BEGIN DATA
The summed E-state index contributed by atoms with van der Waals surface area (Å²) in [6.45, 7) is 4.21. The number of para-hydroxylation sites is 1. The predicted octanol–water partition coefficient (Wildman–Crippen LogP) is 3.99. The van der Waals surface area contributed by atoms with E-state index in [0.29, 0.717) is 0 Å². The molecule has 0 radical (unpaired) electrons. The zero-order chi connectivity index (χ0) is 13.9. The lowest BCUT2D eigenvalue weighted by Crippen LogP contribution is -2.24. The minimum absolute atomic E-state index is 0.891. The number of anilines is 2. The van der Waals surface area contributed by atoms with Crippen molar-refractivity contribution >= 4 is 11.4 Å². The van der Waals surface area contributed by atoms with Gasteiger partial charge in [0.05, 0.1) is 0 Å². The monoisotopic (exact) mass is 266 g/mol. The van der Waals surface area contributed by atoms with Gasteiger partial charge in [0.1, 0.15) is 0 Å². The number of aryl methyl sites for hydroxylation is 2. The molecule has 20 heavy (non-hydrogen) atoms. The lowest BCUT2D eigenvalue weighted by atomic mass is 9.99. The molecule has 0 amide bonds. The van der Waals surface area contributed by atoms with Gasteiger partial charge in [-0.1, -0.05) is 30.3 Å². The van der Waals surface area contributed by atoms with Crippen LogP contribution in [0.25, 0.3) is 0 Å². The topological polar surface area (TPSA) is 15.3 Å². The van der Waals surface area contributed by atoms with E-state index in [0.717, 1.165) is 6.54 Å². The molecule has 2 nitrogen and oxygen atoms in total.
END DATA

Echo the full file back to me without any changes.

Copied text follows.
The summed E-state index contributed by atoms with van der Waals surface area (Å²) in [6.45, 7) is 4.21. The number of para-hydroxylation sites is 1. The predicted octanol–water partition coefficient (Wildman–Crippen LogP) is 3.99. The van der Waals surface area contributed by atoms with E-state index in [0.29, 0.717) is 0 Å². The molecule has 0 radical (unpaired) electrons. The zero-order chi connectivity index (χ0) is 13.9. The lowest BCUT2D eigenvalue weighted by Crippen LogP contribution is -2.24. The minimum absolute atomic E-state index is 0.891. The number of anilines is 2. The van der Waals surface area contributed by atoms with Crippen molar-refractivity contribution >= 4 is 11.4 Å². The van der Waals surface area contributed by atoms with Gasteiger partial charge in [0.05, 0.1) is 0 Å². The monoisotopic (exact) mass is 266 g/mol. The van der Waals surface area contributed by atoms with Gasteiger partial charge in [0.1, 0.15) is 0 Å². The number of aryl methyl sites for hydroxylation is 2. The molecule has 20 heavy (non-hydrogen) atoms. The lowest BCUT2D eigenvalue weighted by atomic mass is 9.99. The molecule has 0 amide bonds. The van der Waals surface area contributed by atoms with Gasteiger partial charge in [-0.1, -0.05) is 30.3 Å². The van der Waals surface area contributed by atoms with Crippen LogP contribution in [0.25, 0.3) is 0 Å². The topological polar surface area (TPSA) is 15.3 Å². The van der Waals surface area contributed by atoms with E-state index in [0.717, 1.165) is 6.54 Å². The molecule has 2 nitrogen and oxygen atoms in total.